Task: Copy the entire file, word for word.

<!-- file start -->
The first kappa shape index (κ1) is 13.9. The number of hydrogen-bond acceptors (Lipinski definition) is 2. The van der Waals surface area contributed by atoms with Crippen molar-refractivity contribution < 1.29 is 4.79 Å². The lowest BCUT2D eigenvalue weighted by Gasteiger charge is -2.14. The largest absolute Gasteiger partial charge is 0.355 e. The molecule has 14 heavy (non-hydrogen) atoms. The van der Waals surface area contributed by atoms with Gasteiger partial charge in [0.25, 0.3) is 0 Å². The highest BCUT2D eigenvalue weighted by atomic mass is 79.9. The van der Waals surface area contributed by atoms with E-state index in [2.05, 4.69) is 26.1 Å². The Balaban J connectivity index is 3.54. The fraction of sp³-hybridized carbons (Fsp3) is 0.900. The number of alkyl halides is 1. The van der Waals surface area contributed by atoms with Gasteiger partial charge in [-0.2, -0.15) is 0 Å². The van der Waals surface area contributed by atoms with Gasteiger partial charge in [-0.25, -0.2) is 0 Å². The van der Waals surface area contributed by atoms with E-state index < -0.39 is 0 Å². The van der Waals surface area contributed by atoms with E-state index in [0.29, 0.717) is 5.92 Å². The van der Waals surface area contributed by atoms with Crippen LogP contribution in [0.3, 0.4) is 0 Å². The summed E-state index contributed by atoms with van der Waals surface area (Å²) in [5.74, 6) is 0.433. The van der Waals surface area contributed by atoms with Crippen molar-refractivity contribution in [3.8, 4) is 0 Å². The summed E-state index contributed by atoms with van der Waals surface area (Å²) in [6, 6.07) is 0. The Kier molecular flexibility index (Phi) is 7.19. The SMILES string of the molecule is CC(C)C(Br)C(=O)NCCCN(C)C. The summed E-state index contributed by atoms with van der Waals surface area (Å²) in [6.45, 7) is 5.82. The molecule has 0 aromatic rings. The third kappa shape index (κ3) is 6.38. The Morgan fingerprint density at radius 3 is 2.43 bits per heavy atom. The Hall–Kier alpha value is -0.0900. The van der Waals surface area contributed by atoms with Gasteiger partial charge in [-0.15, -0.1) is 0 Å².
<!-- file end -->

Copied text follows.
The first kappa shape index (κ1) is 13.9. The number of hydrogen-bond acceptors (Lipinski definition) is 2. The van der Waals surface area contributed by atoms with Crippen molar-refractivity contribution < 1.29 is 4.79 Å². The lowest BCUT2D eigenvalue weighted by Gasteiger charge is -2.14. The largest absolute Gasteiger partial charge is 0.355 e. The molecule has 14 heavy (non-hydrogen) atoms. The van der Waals surface area contributed by atoms with Gasteiger partial charge in [0.25, 0.3) is 0 Å². The highest BCUT2D eigenvalue weighted by atomic mass is 79.9. The van der Waals surface area contributed by atoms with E-state index in [2.05, 4.69) is 26.1 Å². The Balaban J connectivity index is 3.54. The fraction of sp³-hybridized carbons (Fsp3) is 0.900. The number of alkyl halides is 1. The van der Waals surface area contributed by atoms with Gasteiger partial charge in [-0.2, -0.15) is 0 Å². The van der Waals surface area contributed by atoms with Gasteiger partial charge in [-0.25, -0.2) is 0 Å². The van der Waals surface area contributed by atoms with E-state index < -0.39 is 0 Å². The van der Waals surface area contributed by atoms with E-state index in [0.29, 0.717) is 5.92 Å². The van der Waals surface area contributed by atoms with Crippen LogP contribution in [0.3, 0.4) is 0 Å². The summed E-state index contributed by atoms with van der Waals surface area (Å²) in [5.74, 6) is 0.433. The van der Waals surface area contributed by atoms with Crippen molar-refractivity contribution in [3.8, 4) is 0 Å². The summed E-state index contributed by atoms with van der Waals surface area (Å²) in [6, 6.07) is 0. The Kier molecular flexibility index (Phi) is 7.19. The SMILES string of the molecule is CC(C)C(Br)C(=O)NCCCN(C)C. The summed E-state index contributed by atoms with van der Waals surface area (Å²) in [6.45, 7) is 5.82. The molecule has 0 aromatic rings. The third kappa shape index (κ3) is 6.38. The Morgan fingerprint density at radius 3 is 2.43 bits per heavy atom. The Hall–Kier alpha value is -0.0900. The van der Waals surface area contributed by atoms with Gasteiger partial charge in [-0.15, -0.1) is 0 Å².